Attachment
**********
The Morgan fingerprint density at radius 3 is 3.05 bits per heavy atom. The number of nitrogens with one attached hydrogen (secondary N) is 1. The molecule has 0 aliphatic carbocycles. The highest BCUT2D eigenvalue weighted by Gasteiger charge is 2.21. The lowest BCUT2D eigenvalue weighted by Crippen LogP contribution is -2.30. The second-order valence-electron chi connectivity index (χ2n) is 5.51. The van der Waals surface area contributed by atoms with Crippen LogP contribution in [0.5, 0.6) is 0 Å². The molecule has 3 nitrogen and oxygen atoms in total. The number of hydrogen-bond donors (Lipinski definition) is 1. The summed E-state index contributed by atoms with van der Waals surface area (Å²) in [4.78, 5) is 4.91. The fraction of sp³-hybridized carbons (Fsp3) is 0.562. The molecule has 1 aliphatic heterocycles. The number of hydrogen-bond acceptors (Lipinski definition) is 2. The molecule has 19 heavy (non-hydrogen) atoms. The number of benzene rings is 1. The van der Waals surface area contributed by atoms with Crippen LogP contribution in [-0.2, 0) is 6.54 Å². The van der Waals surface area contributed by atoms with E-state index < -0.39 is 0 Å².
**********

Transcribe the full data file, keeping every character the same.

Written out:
The Morgan fingerprint density at radius 3 is 3.05 bits per heavy atom. The number of nitrogens with one attached hydrogen (secondary N) is 1. The molecule has 0 aliphatic carbocycles. The highest BCUT2D eigenvalue weighted by Gasteiger charge is 2.21. The lowest BCUT2D eigenvalue weighted by Crippen LogP contribution is -2.30. The second-order valence-electron chi connectivity index (χ2n) is 5.51. The van der Waals surface area contributed by atoms with Crippen LogP contribution in [0.5, 0.6) is 0 Å². The molecule has 3 nitrogen and oxygen atoms in total. The number of hydrogen-bond donors (Lipinski definition) is 1. The summed E-state index contributed by atoms with van der Waals surface area (Å²) in [4.78, 5) is 4.91. The fraction of sp³-hybridized carbons (Fsp3) is 0.562. The molecule has 1 aliphatic heterocycles. The number of hydrogen-bond acceptors (Lipinski definition) is 2. The molecule has 19 heavy (non-hydrogen) atoms. The number of benzene rings is 1. The van der Waals surface area contributed by atoms with Crippen LogP contribution in [-0.2, 0) is 6.54 Å². The van der Waals surface area contributed by atoms with E-state index < -0.39 is 0 Å².